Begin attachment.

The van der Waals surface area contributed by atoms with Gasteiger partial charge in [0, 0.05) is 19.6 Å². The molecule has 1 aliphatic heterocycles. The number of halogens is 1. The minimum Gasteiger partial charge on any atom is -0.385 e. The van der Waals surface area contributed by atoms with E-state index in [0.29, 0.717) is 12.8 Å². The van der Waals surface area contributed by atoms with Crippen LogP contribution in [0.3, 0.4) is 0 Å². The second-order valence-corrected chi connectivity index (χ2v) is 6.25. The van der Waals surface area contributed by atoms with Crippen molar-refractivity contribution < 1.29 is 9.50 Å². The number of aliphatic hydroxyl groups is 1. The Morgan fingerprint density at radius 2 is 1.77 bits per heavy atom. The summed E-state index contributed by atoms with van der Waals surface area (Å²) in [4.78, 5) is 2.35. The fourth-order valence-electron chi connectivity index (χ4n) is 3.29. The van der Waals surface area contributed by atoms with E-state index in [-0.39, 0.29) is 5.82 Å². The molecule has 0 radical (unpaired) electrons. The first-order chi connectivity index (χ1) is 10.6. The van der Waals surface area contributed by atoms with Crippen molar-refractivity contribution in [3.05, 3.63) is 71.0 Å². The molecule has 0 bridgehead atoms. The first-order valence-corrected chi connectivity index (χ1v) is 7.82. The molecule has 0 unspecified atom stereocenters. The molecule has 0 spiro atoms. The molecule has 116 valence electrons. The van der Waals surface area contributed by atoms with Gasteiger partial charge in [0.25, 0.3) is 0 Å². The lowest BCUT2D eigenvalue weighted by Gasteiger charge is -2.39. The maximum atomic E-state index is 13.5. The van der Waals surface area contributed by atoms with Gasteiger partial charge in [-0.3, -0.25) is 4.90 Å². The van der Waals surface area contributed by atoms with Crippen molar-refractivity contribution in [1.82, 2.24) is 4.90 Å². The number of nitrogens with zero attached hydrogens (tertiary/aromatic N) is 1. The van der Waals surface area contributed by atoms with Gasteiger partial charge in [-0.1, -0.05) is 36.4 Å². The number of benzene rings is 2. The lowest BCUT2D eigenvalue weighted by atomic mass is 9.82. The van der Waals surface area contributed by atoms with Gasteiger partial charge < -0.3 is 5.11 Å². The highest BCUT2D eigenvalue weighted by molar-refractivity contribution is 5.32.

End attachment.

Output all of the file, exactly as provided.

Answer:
The van der Waals surface area contributed by atoms with Gasteiger partial charge in [0, 0.05) is 19.6 Å². The molecule has 1 aliphatic heterocycles. The number of halogens is 1. The minimum Gasteiger partial charge on any atom is -0.385 e. The van der Waals surface area contributed by atoms with E-state index in [0.29, 0.717) is 12.8 Å². The van der Waals surface area contributed by atoms with Crippen LogP contribution in [0.3, 0.4) is 0 Å². The second-order valence-corrected chi connectivity index (χ2v) is 6.25. The van der Waals surface area contributed by atoms with Crippen molar-refractivity contribution < 1.29 is 9.50 Å². The number of aliphatic hydroxyl groups is 1. The Morgan fingerprint density at radius 2 is 1.77 bits per heavy atom. The summed E-state index contributed by atoms with van der Waals surface area (Å²) in [4.78, 5) is 2.35. The fourth-order valence-electron chi connectivity index (χ4n) is 3.29. The van der Waals surface area contributed by atoms with E-state index in [-0.39, 0.29) is 5.82 Å². The molecule has 0 radical (unpaired) electrons. The first-order chi connectivity index (χ1) is 10.6. The van der Waals surface area contributed by atoms with Crippen molar-refractivity contribution in [3.05, 3.63) is 71.0 Å². The molecule has 0 bridgehead atoms. The first-order valence-corrected chi connectivity index (χ1v) is 7.82. The molecule has 0 unspecified atom stereocenters. The molecule has 0 spiro atoms. The molecule has 116 valence electrons. The van der Waals surface area contributed by atoms with Gasteiger partial charge in [0.25, 0.3) is 0 Å². The lowest BCUT2D eigenvalue weighted by Gasteiger charge is -2.39. The maximum atomic E-state index is 13.5. The van der Waals surface area contributed by atoms with Gasteiger partial charge in [-0.3, -0.25) is 4.90 Å². The van der Waals surface area contributed by atoms with Crippen molar-refractivity contribution in [1.82, 2.24) is 4.90 Å². The number of nitrogens with zero attached hydrogens (tertiary/aromatic N) is 1. The van der Waals surface area contributed by atoms with Gasteiger partial charge in [-0.1, -0.05) is 36.4 Å². The number of benzene rings is 2. The lowest BCUT2D eigenvalue weighted by atomic mass is 9.82. The van der Waals surface area contributed by atoms with Gasteiger partial charge < -0.3 is 5.11 Å². The highest BCUT2D eigenvalue weighted by molar-refractivity contribution is 5.32.